Bessa R3 A vs. M long-term viability

Discussion in '35mm Cameras and Accessories' started by Todd Adamson, Apr 25, 2012.

  1. Todd Adamson

    Todd Adamson Member

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    I've been doing a ton of reading on Rangefinders. I've never used one, never even touched one. I was on the verge of spending fifty or a hundred bucks for a cheap classic setup, just to have the experience, in case I decided that RF shooting was not for me. However, I've decided that possibility is remote, so I will put together funds for the setup I want, and buy it as soon as I can. At this point, I'm 99.9% sure the system I want is the R3. Possibly the R4, but my question is the same in either case: do I get the A or the M?

    With my SLRs, I've always been a full manual shooter, but lately I've done some shooting with two classic cameras, most notably the Pentax LX. The meter is so good, and shooting in aperture priority is, surprisingly, my preference with this body, as well as with the Contax RX. So when I consider the ease of being able to adapt to rapidly changing situations, and also the quieter shutter of the A, I'm leaning toward that model.

    However, I like the idea of a fully mechanical camera, and I'm perfectly comfortable with manual operation (though of course I've never done this with a rangefinder). Yet taking into account where and when I shoot, and all of my available options (I generally have at least two cameras in close proximity, often a bag with batteries, film, memory cards), being able to shoot without a battery doesn't really resonate with me as an important feature. Again, that pushes me toward the A.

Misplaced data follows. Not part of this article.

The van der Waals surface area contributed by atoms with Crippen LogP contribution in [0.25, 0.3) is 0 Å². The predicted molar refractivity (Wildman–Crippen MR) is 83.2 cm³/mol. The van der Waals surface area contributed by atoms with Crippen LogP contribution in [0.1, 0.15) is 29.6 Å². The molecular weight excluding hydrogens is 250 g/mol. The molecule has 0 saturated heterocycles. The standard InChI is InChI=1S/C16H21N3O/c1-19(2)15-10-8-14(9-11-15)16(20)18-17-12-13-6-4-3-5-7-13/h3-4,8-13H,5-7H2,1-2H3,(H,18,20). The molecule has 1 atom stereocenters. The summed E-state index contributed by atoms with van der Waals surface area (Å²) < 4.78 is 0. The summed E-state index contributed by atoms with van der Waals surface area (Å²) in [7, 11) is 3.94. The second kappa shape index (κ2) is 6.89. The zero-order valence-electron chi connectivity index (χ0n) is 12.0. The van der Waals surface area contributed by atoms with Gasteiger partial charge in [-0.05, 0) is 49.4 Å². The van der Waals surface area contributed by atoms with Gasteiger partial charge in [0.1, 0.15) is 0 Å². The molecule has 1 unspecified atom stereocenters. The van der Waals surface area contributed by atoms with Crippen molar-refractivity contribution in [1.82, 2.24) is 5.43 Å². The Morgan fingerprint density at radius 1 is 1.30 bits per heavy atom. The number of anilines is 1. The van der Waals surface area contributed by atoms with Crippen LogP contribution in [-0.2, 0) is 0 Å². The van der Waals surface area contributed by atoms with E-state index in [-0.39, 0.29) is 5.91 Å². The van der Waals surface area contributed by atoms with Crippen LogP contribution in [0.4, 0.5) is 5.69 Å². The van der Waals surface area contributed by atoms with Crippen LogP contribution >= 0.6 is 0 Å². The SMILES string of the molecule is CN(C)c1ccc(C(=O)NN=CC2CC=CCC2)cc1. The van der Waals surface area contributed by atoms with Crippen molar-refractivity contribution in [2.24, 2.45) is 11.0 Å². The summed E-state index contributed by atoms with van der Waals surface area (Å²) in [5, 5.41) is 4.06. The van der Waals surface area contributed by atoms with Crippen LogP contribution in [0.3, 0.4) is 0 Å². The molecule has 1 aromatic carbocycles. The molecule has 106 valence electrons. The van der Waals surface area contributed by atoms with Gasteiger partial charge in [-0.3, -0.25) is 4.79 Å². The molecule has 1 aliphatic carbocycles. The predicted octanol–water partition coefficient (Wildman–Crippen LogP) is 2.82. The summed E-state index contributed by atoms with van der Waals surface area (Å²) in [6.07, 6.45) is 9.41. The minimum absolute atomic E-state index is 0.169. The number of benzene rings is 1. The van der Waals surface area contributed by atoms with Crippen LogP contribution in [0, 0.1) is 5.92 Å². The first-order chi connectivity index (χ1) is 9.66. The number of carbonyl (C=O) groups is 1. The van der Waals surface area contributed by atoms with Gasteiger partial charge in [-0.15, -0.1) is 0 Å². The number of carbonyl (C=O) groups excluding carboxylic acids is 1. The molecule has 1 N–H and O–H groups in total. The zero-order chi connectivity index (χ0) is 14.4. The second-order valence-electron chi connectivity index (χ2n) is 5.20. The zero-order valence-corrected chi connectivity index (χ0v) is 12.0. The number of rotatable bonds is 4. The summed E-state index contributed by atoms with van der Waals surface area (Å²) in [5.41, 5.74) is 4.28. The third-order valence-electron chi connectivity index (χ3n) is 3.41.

But what I don't know is this: can I expect there to be a difference in propensity for failure of a mechanical vs. an electronic shutter? And, if I have an issue, would one be likely to present a higher repair cost over the other? My instinct leads me to think that an electronic shutter could fail at any time, with no possibility of repair, but that a mechanical shutter might stray in accuracy over time, and require calibration.
     
  2. Rol_Lei Nut

    Rol_Lei Nut Member

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    While that's often true, the shutters used in the Bessas have been used in many different camera models over several decades, so at least the "unrepairable" factor shouldn't hold true in this case.
     
  3. Katie

    Katie Subscriber

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    Like you, I jumped right into real rangefinders, and skipped the "intro" models. I have always shot manually (no other way on most of my MF cameras) but noticed how EASY and right it felt shooting in aperture priority on my Minolta 35mm bodies. I decided for the USE I intended in 35mm (catching fleeting moments, using it on the go, etc...) that an automatic body was the way to go. So far my R4A has exceeded my expectations. It is small and light, making it really easy to carry literally everywhere; and the automated functions make it shootable at all the moments I need. Unlike my Hassy and such, where composing, focusing and metering and adjusting SS takes me minutes - I can whip out the Bessa (or Mamiya 7) focus and snap in seconds. That is a really nice option to have. :smile:
     
  4. segedi

    segedi Member